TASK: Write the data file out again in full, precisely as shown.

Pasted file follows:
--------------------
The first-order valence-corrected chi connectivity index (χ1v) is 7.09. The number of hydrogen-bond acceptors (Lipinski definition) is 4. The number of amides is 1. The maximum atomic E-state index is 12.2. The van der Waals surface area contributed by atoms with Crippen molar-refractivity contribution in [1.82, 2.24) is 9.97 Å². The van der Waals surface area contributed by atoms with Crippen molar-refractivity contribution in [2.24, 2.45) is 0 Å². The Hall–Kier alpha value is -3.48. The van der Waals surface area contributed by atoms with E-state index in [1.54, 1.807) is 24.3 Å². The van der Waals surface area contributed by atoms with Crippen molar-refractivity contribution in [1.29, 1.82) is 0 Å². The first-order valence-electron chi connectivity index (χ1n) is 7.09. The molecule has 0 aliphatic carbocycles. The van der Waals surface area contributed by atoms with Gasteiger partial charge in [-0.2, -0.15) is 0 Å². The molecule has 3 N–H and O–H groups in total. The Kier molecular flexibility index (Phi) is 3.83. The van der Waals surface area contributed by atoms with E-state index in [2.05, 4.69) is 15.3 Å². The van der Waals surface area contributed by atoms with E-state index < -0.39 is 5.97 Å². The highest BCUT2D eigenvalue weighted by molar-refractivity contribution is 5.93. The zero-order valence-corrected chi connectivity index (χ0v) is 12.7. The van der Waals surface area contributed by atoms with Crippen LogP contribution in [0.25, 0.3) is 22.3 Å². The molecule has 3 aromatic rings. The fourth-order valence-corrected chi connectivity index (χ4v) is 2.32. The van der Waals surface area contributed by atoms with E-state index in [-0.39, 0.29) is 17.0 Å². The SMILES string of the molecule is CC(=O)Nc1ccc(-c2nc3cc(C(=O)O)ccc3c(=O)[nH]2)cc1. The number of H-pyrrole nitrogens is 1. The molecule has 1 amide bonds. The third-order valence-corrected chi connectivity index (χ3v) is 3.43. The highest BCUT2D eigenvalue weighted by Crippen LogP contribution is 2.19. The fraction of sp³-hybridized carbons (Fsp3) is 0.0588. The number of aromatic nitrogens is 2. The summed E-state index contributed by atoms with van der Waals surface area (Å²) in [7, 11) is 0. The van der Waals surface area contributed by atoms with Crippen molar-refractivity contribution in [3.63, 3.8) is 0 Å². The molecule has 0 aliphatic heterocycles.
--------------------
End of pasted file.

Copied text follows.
The first-order valence-corrected chi connectivity index (χ1v) is 7.09. The number of hydrogen-bond acceptors (Lipinski definition) is 4. The number of amides is 1. The maximum atomic E-state index is 12.2. The van der Waals surface area contributed by atoms with Crippen molar-refractivity contribution in [1.82, 2.24) is 9.97 Å². The van der Waals surface area contributed by atoms with Crippen molar-refractivity contribution in [2.24, 2.45) is 0 Å². The Hall–Kier alpha value is -3.48. The van der Waals surface area contributed by atoms with E-state index in [1.54, 1.807) is 24.3 Å². The van der Waals surface area contributed by atoms with Crippen molar-refractivity contribution in [1.29, 1.82) is 0 Å². The first-order valence-electron chi connectivity index (χ1n) is 7.09. The molecule has 0 aliphatic carbocycles. The van der Waals surface area contributed by atoms with Gasteiger partial charge in [-0.2, -0.15) is 0 Å². The molecule has 3 N–H and O–H groups in total. The Kier molecular flexibility index (Phi) is 3.83. The van der Waals surface area contributed by atoms with E-state index in [2.05, 4.69) is 15.3 Å². The van der Waals surface area contributed by atoms with E-state index < -0.39 is 5.97 Å². The highest BCUT2D eigenvalue weighted by molar-refractivity contribution is 5.93. The zero-order valence-corrected chi connectivity index (χ0v) is 12.7. The van der Waals surface area contributed by atoms with Crippen LogP contribution in [0.25, 0.3) is 22.3 Å². The molecule has 3 aromatic rings. The fourth-order valence-corrected chi connectivity index (χ4v) is 2.32. The van der Waals surface area contributed by atoms with E-state index in [-0.39, 0.29) is 17.0 Å². The SMILES string of the molecule is CC(=O)Nc1ccc(-c2nc3cc(C(=O)O)ccc3c(=O)[nH]2)cc1. The number of H-pyrrole nitrogens is 1. The molecule has 1 amide bonds. The third-order valence-corrected chi connectivity index (χ3v) is 3.43. The highest BCUT2D eigenvalue weighted by Crippen LogP contribution is 2.19. The fraction of sp³-hybridized carbons (Fsp3) is 0.0588. The number of aromatic nitrogens is 2. The summed E-state index contributed by atoms with van der Waals surface area (Å²) in [7, 11) is 0. The van der Waals surface area contributed by atoms with Crippen molar-refractivity contribution in [3.63, 3.8) is 0 Å². The molecule has 0 aliphatic heterocycles.